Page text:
I recently saw some Clojure or Scala (sorry I'm not familiar with them) and they did zip on a list or something like that. What is zip and where did it come from ?
Zip is when you take two input sequences, and produce an output sequence in which every two elements from input sequences at the same position are combined using some function. An example in Haskell:
zipWith (+) [1, 2, 3] [4, 5, 6]
[5, 7, 9]
The above is a more generic definition; sometimes,
zip specifically refers to combining elements as tuples. E.g. in Haskell again:
zip [1, 2, 3] [4, 5, 6]
[(1, 4), (2, 5), (3, 6)]
And the more generic version is called "zip with". You may consider "zip" as a special case of "zipWith":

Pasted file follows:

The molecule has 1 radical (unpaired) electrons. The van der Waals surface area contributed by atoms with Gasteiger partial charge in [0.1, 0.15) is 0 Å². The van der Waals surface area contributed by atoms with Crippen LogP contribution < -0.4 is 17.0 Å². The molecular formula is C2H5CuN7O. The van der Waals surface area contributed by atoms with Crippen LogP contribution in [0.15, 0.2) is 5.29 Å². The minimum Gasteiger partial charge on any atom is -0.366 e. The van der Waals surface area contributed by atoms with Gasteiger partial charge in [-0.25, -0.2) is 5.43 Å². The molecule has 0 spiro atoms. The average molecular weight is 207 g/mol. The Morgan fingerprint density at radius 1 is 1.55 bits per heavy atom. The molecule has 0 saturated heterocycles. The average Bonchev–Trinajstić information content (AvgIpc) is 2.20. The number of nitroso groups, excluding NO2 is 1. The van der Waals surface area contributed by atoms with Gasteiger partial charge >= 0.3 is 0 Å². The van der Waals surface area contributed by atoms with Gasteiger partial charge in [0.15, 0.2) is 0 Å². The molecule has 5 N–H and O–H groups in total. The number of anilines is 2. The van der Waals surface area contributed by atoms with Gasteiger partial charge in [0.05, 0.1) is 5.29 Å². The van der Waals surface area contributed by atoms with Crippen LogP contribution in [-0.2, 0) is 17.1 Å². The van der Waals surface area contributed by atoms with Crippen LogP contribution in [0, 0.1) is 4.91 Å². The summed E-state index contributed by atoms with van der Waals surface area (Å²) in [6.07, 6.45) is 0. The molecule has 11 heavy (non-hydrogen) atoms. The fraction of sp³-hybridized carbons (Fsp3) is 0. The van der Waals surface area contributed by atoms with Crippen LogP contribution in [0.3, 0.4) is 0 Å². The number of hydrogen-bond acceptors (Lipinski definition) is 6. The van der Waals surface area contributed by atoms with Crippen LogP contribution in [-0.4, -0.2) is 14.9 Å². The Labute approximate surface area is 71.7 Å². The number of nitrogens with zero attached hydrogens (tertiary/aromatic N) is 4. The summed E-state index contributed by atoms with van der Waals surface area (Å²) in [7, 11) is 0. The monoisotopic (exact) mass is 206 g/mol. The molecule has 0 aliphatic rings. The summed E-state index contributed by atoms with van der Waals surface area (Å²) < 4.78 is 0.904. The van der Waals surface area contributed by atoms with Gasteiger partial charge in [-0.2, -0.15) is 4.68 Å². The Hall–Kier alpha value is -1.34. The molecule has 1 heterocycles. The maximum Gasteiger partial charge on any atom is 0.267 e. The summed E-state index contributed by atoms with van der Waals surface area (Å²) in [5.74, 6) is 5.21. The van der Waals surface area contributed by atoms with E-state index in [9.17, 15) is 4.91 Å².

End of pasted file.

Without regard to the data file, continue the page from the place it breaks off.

zip xs ys = zipWith (\x y -> (xs, ys)) xs ys
zip is a common functional programming method like map or fold. You will find these functions in early lisps all the way up to ruby and python. They are designed to perform common batch operations on lists.
In this particular case, zip takes two lists and creates a new list of tuples from those lists.
for example, lets say you had a list with (1,2,3) and another with ("one","two","three") If you zip them together, you will get List((1,"one"), (2,"two"), (3,"three"))
or from the scala command line, you would get:
scala> List(1,2,3).zip(List("one","two","three")) res2: List[(Int, java.lang.String)] = List((1,one), (2,two), (3,three))
When I first saw it in Python, without knowing functional programming, I thought it was related to the compression format. After I learned more about functional programming, I've used it more and more.